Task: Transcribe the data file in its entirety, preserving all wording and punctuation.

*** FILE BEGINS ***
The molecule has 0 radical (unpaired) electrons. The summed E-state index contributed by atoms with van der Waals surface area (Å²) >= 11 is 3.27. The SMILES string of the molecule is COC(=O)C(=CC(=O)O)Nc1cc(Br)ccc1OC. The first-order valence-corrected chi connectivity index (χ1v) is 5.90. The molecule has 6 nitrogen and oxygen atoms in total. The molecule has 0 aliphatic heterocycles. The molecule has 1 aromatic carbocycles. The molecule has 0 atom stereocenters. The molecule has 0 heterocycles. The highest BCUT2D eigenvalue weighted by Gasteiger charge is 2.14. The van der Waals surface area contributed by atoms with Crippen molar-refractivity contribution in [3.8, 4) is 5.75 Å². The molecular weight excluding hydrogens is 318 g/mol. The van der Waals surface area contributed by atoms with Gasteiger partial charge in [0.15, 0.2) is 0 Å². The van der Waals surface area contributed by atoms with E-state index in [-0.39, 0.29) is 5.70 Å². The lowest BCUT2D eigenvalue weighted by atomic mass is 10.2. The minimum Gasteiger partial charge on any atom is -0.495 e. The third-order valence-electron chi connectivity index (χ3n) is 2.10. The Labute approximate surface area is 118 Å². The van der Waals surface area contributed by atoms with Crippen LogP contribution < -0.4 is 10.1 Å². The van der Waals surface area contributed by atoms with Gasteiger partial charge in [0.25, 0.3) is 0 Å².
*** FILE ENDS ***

The molecule has 0 radical (unpaired) electrons. The summed E-state index contributed by atoms with van der Waals surface area (Å²) >= 11 is 3.27. The SMILES string of the molecule is COC(=O)C(=CC(=O)O)Nc1cc(Br)ccc1OC. The first-order valence-corrected chi connectivity index (χ1v) is 5.90. The molecule has 6 nitrogen and oxygen atoms in total. The molecule has 0 aliphatic heterocycles. The molecule has 1 aromatic carbocycles. The molecule has 0 atom stereocenters. The molecule has 0 heterocycles. The highest BCUT2D eigenvalue weighted by Gasteiger charge is 2.14. The van der Waals surface area contributed by atoms with Crippen molar-refractivity contribution in [3.8, 4) is 5.75 Å². The molecular weight excluding hydrogens is 318 g/mol. The van der Waals surface area contributed by atoms with Gasteiger partial charge in [0.15, 0.2) is 0 Å². The van der Waals surface area contributed by atoms with E-state index in [-0.39, 0.29) is 5.70 Å². The lowest BCUT2D eigenvalue weighted by atomic mass is 10.2. The minimum Gasteiger partial charge on any atom is -0.495 e. The third-order valence-electron chi connectivity index (χ3n) is 2.10. The Labute approximate surface area is 118 Å². The van der Waals surface area contributed by atoms with Crippen LogP contribution < -0.4 is 10.1 Å². The van der Waals surface area contributed by atoms with Gasteiger partial charge in [0.25, 0.3) is 0 Å².